Palestine Solidarity Committee (PSC) and PACBI | 5 October 2010 | Following massive mobilisation among South African academics, the senate of the University of Johannesburg voted today ‘not to continue….
Palestine Solidarity Committee (PSC) and PACBI | 5 October 2010 |
Following massive mobilisation among South African academics, the senate of the University of Johannesburg voted today ‘not to continue a long-standing relationship with Ben Gurion University (BGU) in Israel in its present form and has set conditions for the relationship to continue.’
The PSC welcomes the commitment of the UJ senate to be in ‘solidarity with all oppressed people’. Its decision – and, more especially, the massive support given to the petition calling for the ties between UJ and BGU to be severed – should put Israeli apologists in South Africa on notice that the campaign for an academic boycott of Israeli institutions has begun in earnest in this country.
Cooperation between BGU and UJ had begun in the 1980s (when UJ was an apartheid institution called the Rand Afrikaans Universiteit – RAU), and was recently encapsulated in a memorandum of agreement between the universities. While such relationships between the two apartheid states and their institutions was common before 1994, they have no place in our post-apartheid society.
The conditions for UJ renewing its cooperation with BGU were:
* That the MOU between BGU and UJ be amended to include Palestinian universities – which will be chosen with UJ’s involvement.
* That UJ will not be involved in any activities with BGU that have ‘direct or indirect military implications’. (In its statement, UJ acknowledged that BGU had a relationship with the Israeli Occupation Forces.)
* That BGU respects UJ’s duty to take all allegations against BGU seriously. And
* That BGU supplies UJ with information regarding the former’s ‘formal policies and informal practices’.
If BGU is unable to fulfil these conditions within six months, UJ’s senate said, the MOU will lapse on 1 April 2011. We are convinced that BGU will not be able to meet these conditions because it cannot extricate itself from its apartheid culture and practice. The lapsing of this deal with a university that unashamedly supports racism, apartheid, occupation and colonialism will signal South African academia’s refusal to deal with institutions whose very ethos violates the human rights, justice, and equality that South Africans fought for. It will also highlight the South African commitment to continue to fight for these values and be on the side of oppressed people everywhere.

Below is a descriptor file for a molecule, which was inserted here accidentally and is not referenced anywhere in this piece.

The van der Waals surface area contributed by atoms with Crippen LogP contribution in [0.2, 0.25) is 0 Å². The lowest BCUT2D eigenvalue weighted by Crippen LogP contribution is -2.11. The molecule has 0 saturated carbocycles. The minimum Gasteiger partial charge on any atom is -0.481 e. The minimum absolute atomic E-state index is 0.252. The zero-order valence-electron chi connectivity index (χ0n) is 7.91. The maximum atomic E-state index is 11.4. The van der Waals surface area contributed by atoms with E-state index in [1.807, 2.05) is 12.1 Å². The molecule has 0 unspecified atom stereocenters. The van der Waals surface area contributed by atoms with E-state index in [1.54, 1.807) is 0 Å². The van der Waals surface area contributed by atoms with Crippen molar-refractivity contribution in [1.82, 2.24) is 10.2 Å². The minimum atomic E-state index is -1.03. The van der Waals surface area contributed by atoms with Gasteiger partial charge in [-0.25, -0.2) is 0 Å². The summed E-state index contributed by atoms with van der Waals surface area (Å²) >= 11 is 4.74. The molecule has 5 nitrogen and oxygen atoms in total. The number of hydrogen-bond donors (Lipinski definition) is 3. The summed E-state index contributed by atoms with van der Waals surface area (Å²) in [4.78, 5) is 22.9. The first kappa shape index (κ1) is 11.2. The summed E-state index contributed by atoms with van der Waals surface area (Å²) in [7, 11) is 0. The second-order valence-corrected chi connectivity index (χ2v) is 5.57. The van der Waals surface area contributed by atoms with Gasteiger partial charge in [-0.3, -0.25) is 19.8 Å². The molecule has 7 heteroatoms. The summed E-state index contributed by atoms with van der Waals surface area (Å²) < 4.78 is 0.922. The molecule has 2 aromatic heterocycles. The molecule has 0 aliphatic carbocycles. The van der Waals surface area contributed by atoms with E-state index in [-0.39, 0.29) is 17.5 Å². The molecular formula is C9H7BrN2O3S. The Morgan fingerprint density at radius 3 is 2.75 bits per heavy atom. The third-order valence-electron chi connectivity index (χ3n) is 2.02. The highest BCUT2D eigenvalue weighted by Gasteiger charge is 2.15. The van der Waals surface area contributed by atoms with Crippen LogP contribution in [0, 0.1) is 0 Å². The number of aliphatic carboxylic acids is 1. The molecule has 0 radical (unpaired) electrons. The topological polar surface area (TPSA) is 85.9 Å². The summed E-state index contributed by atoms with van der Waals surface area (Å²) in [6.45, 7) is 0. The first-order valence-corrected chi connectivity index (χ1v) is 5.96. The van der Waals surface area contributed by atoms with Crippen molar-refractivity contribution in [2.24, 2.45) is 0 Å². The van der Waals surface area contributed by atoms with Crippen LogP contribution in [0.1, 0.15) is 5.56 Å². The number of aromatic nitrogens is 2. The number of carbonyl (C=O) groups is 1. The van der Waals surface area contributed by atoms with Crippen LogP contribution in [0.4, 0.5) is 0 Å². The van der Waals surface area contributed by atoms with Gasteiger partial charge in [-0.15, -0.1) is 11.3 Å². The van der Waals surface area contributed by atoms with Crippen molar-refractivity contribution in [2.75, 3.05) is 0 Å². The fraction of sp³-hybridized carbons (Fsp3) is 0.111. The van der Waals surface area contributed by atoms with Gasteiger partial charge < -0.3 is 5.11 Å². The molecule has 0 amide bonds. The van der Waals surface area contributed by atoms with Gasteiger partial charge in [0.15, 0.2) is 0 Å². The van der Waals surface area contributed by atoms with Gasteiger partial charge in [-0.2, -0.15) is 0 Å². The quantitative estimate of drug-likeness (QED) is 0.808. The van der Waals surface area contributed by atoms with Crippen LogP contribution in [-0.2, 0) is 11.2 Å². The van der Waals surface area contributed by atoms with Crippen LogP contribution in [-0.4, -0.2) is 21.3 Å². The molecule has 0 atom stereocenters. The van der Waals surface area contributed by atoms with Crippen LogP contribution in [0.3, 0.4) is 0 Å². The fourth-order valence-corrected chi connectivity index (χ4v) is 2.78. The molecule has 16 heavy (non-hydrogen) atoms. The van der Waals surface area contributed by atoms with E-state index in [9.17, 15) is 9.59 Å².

We salute the more than 250 academics who signed the petition calling on UJ to end its relations with BGU (see www.ujpetition.com), a university whose racism is reflected even in its enrolment policies. We are particularly thrilled that four university vice-chancellors have signed on to the campaign, and are sure that this indicates that any suggestion of cooperation with institutions that support apartheid will immediately be dismissed by South African universities in future. The range of signatories gives hope to those of us who opposed apartheid in South Africa and oppose apartheid against the Palestinian people. It also gives us hope for the possibility of a successful South African academic boycott campaign against Israeli institutions, and a successful boycott, divestment and sanctions (BDS) campaign in general against Israel.